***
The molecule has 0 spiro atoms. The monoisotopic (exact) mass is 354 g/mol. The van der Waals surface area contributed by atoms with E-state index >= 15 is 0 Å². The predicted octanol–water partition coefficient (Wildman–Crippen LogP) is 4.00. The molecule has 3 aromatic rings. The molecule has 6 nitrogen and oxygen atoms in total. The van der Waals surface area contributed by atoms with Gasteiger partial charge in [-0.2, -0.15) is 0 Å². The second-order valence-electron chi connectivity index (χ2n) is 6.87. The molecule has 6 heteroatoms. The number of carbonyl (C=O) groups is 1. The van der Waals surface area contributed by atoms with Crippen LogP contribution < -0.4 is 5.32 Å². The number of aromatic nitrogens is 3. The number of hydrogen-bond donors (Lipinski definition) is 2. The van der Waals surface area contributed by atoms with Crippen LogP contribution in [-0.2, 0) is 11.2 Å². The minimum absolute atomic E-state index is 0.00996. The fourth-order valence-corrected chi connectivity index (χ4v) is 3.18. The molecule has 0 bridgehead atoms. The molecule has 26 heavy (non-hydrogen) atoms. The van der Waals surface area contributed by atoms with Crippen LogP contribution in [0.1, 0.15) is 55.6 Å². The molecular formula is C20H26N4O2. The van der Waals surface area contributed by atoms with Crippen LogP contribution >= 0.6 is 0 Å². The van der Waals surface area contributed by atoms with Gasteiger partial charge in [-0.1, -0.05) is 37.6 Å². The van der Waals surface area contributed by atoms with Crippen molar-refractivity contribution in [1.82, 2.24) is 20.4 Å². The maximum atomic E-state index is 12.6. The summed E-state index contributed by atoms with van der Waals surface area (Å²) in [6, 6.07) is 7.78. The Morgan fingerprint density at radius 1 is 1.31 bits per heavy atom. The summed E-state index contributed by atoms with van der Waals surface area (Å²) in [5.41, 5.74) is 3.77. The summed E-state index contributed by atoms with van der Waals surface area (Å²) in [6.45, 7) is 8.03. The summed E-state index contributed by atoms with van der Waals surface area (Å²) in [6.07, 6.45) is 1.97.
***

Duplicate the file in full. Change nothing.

The molecule has 0 spiro atoms. The monoisotopic (exact) mass is 354 g/mol. The van der Waals surface area contributed by atoms with E-state index >= 15 is 0 Å². The predicted octanol–water partition coefficient (Wildman–Crippen LogP) is 4.00. The molecule has 3 aromatic rings. The molecule has 6 nitrogen and oxygen atoms in total. The van der Waals surface area contributed by atoms with Gasteiger partial charge in [-0.2, -0.15) is 0 Å². The second-order valence-electron chi connectivity index (χ2n) is 6.87. The molecule has 6 heteroatoms. The number of carbonyl (C=O) groups is 1. The van der Waals surface area contributed by atoms with Crippen LogP contribution < -0.4 is 5.32 Å². The number of aromatic nitrogens is 3. The number of hydrogen-bond donors (Lipinski definition) is 2. The van der Waals surface area contributed by atoms with Crippen LogP contribution in [-0.2, 0) is 11.2 Å². The minimum absolute atomic E-state index is 0.00996. The fourth-order valence-corrected chi connectivity index (χ4v) is 3.18. The molecule has 0 bridgehead atoms. The molecule has 26 heavy (non-hydrogen) atoms. The van der Waals surface area contributed by atoms with Crippen LogP contribution in [0.1, 0.15) is 55.6 Å². The molecular formula is C20H26N4O2. The van der Waals surface area contributed by atoms with Crippen LogP contribution >= 0.6 is 0 Å². The van der Waals surface area contributed by atoms with Gasteiger partial charge in [-0.1, -0.05) is 37.6 Å². The van der Waals surface area contributed by atoms with Crippen molar-refractivity contribution in [1.82, 2.24) is 20.4 Å². The maximum atomic E-state index is 12.6. The summed E-state index contributed by atoms with van der Waals surface area (Å²) in [6, 6.07) is 7.78. The Morgan fingerprint density at radius 1 is 1.31 bits per heavy atom. The summed E-state index contributed by atoms with van der Waals surface area (Å²) in [5.41, 5.74) is 3.77. The summed E-state index contributed by atoms with van der Waals surface area (Å²) in [6.45, 7) is 8.03. The summed E-state index contributed by atoms with van der Waals surface area (Å²) in [6.07, 6.45) is 1.97.